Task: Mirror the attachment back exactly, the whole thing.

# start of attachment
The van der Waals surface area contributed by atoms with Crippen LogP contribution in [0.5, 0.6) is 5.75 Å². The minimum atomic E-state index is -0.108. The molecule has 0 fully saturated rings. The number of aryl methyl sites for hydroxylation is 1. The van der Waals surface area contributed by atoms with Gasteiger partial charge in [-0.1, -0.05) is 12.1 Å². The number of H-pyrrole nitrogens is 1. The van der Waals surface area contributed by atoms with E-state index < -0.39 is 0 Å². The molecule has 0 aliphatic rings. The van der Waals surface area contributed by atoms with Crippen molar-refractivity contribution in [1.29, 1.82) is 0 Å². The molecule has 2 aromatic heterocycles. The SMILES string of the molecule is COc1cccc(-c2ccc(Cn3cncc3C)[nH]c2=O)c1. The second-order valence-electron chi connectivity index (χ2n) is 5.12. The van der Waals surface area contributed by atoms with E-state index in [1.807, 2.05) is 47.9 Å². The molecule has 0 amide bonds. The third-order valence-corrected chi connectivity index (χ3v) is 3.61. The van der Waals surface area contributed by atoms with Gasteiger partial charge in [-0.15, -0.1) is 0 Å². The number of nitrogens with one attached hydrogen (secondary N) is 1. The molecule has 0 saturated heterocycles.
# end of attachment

The van der Waals surface area contributed by atoms with Crippen LogP contribution in [0.5, 0.6) is 5.75 Å². The minimum atomic E-state index is -0.108. The molecule has 0 fully saturated rings. The number of aryl methyl sites for hydroxylation is 1. The van der Waals surface area contributed by atoms with Gasteiger partial charge in [-0.1, -0.05) is 12.1 Å². The number of H-pyrrole nitrogens is 1. The van der Waals surface area contributed by atoms with E-state index < -0.39 is 0 Å². The molecule has 0 aliphatic rings. The van der Waals surface area contributed by atoms with Crippen molar-refractivity contribution in [1.29, 1.82) is 0 Å². The molecule has 2 aromatic heterocycles. The SMILES string of the molecule is COc1cccc(-c2ccc(Cn3cncc3C)[nH]c2=O)c1. The second-order valence-electron chi connectivity index (χ2n) is 5.12. The van der Waals surface area contributed by atoms with E-state index in [1.807, 2.05) is 47.9 Å². The molecule has 0 amide bonds. The third-order valence-corrected chi connectivity index (χ3v) is 3.61. The van der Waals surface area contributed by atoms with Gasteiger partial charge in [-0.15, -0.1) is 0 Å². The number of nitrogens with one attached hydrogen (secondary N) is 1. The molecule has 0 saturated heterocycles.